Mexican congressmen seek consensus on power privatization
Mexican congressmen in the National Action Party (PAN) are trying to forge alliances with members of the Institutional Revolutionary Party (PRI) to privatize electric power generation, officials said Wednesday. The effort is an outgrowth of the change in Mexico�s political scene following the election of President Vicente Fox.
HOUSTON, Feb. 14�Mexican congressmen in the National Action Party (PAN) are trying to forge alliances with members of the Institutional Revolutionary Party (PRI) to privatize electric power generation, officials said Wednesday.
The effort is an outgrowth of the change in Mexico�s political scene following the election of President Vicente Fox.
Sen. Benjamin Gallegos said, �It�s under discussion now whether to change the constitution to remove restrictions.� Gallegos, the Senate's energy commission secretary, spoke at a Cambridge Energy Research Associates conference in Houston.
The focus is to open only electric power generation to outside investors, not electrical transportation and distribution systems, Gallegos said.
However, he said that unless Mexico can develop the natural gas supplies to fuel new power plants, no one will invest in power generation.
�As for upstream gas operations, the government is considering not submitting any changes until the electrical proposal goes to Congress and is passed. After that is when the government will be considering changing the rules and regulations and constitutional changes for the private sector to participate in the dry gas production,� said Rafael Alexandi, a member of the energy secretary�s office in Mexico.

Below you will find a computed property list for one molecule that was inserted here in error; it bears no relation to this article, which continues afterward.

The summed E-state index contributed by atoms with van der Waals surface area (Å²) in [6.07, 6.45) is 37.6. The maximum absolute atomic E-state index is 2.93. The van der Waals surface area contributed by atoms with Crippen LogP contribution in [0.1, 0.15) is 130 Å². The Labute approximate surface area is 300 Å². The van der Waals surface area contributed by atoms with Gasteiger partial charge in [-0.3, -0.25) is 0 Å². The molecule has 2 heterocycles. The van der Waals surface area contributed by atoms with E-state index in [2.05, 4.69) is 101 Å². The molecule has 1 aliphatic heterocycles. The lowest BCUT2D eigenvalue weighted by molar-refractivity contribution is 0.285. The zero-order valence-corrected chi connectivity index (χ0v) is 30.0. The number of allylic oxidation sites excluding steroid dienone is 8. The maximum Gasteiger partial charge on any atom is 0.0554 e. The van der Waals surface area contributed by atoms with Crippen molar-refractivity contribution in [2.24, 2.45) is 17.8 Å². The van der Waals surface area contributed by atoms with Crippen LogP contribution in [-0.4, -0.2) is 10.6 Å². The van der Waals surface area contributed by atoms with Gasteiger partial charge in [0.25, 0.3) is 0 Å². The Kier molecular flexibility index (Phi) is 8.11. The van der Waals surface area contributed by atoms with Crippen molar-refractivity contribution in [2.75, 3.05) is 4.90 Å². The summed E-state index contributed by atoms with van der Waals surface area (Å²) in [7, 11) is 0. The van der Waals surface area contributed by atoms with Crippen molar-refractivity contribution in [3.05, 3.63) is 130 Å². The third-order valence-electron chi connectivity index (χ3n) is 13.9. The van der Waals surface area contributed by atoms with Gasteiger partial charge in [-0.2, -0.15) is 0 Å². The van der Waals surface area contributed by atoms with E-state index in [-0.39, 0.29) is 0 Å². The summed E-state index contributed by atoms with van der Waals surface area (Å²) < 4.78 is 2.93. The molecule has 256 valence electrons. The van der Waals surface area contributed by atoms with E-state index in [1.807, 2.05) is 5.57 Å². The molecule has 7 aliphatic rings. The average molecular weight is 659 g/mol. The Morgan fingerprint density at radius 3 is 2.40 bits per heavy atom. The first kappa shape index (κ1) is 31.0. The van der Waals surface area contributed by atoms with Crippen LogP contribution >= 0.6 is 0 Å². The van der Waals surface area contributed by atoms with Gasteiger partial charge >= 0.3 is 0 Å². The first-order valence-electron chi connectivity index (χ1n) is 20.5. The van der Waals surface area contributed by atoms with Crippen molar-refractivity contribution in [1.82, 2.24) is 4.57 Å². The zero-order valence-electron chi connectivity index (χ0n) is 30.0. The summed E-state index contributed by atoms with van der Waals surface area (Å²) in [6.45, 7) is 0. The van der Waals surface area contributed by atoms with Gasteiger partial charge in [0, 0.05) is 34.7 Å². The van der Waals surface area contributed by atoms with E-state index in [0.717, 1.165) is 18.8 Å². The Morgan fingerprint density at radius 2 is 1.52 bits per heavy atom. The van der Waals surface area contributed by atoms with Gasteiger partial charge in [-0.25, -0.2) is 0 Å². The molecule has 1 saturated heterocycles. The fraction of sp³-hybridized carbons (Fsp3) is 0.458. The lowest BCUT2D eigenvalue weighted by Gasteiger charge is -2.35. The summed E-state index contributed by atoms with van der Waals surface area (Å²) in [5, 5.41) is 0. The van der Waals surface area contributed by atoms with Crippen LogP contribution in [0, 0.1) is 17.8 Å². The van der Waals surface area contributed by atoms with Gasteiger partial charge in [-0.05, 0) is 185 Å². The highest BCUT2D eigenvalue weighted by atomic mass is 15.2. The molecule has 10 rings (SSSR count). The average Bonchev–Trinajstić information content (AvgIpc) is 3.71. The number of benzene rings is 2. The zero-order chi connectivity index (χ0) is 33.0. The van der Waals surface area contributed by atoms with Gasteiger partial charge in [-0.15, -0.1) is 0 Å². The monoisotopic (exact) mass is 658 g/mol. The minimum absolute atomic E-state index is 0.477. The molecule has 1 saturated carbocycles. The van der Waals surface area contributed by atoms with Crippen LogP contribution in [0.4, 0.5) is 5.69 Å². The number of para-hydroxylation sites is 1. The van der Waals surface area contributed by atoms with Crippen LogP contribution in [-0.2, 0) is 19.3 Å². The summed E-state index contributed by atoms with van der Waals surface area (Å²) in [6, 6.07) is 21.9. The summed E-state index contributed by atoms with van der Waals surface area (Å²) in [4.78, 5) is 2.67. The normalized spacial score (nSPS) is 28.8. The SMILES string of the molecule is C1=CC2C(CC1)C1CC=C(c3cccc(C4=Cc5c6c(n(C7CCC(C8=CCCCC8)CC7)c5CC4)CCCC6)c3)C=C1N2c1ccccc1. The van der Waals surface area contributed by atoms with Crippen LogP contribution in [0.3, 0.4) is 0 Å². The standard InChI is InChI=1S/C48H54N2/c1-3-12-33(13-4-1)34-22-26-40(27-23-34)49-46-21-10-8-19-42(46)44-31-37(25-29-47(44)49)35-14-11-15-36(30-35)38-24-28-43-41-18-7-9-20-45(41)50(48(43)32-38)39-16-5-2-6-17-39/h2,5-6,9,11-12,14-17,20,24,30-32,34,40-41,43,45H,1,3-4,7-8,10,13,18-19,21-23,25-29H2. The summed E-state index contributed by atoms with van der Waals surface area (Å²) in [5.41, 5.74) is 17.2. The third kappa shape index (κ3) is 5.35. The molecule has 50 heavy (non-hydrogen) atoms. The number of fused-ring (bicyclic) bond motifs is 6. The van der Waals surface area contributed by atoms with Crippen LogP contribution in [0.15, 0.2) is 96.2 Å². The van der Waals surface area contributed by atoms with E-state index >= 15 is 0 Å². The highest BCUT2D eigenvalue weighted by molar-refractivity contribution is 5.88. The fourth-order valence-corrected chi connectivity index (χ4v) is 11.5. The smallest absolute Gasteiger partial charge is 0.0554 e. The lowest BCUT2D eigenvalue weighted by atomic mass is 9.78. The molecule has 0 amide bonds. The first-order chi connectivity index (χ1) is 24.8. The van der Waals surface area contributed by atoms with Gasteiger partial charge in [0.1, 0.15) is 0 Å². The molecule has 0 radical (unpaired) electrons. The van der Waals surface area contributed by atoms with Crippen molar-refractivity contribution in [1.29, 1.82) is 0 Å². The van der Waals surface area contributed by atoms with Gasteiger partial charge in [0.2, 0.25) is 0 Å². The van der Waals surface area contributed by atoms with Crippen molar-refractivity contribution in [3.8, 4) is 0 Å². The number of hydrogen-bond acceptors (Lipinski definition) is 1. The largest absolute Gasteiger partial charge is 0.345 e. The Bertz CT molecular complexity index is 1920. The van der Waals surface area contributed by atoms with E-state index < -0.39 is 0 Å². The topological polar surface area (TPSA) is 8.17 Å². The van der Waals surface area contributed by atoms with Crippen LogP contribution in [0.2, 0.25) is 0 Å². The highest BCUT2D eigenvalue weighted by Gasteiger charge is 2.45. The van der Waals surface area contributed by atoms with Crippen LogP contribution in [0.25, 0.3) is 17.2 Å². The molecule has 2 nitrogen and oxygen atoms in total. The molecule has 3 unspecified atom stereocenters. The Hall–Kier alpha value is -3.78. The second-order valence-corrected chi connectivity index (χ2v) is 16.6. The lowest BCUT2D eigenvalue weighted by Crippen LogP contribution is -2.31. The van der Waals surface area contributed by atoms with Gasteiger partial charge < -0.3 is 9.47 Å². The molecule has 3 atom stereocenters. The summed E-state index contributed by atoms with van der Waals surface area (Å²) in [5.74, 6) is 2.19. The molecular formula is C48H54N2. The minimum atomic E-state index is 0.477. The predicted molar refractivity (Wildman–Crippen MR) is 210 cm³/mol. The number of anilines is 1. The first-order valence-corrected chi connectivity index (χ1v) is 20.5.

Under Fox�s regime, some �traditional policies� about Mexico�s energy industry are being questioned, said Jose Luis Aburto, a former deputy energy minister who also is with the office of Mexico�s secretary of energy.
He said �several inconsistencies in Mexico�s energy policy� require changes.
Although Petroleos Mexicanos and the Federal Power Utility (CFE) have previously �fulfilled expectations to a large degree,� he said, they �now lack elements� necessary for Mexico�s energy growth, particularly in providing natural gas to fuel energy power plants. �In many ways they have become a burden,� said Aburto.
�In order to correct the limitations we have in Mexico, we need capital, technology and skills. The only way we�re going to be able to solve these problems in time to satisfy demand is to open up to private investment in a much more effective way than we have in the last decade,� he said.
With PRI in disarray following Fox�s victory, PAN congressmen are trying to swing some PRI members to vote for constitutional reforms. But the leftist Democratic Revolutionary Party (PRD) is using the California energy crisis as a scare tactic against privatization of Mexico�s power industry, said Gallegos.
Meanwhile, Mexico is looking at other fuels for future power plants, including nuclear power. During a trip to Europe, President Fox met with German businessmen who proposed building nuclear power plants in Mexico, Alexandi said.
Outside investors also are worried about uncertain power pricing policies in Mexico. One conference attendee complained that CFE is �an unfair competitor� because of its subsidies to consumers.
�You�re absolutely right. To have adequate rates is a prerequisite to any reform. Unless we face this problem first, we are in for big trouble,� said Aburto.
Sondra Scott, director of Latin American energy at CERA, said, �I�m sure they�re thinking about it, but the reality is that the plan is not complete,� said
However, Rogelio Gascar-Neri, a former head of CFE and now an energy consultant in Austin, Tex., said the large industry end-users for which outside generators will be competing will not be the beneficiaries of subsidies to CFE. There should be �a clear signal� in any reform legislation that there would be �room for new generators to compete,� he said.
�That is already in the plan,� said Gallegos.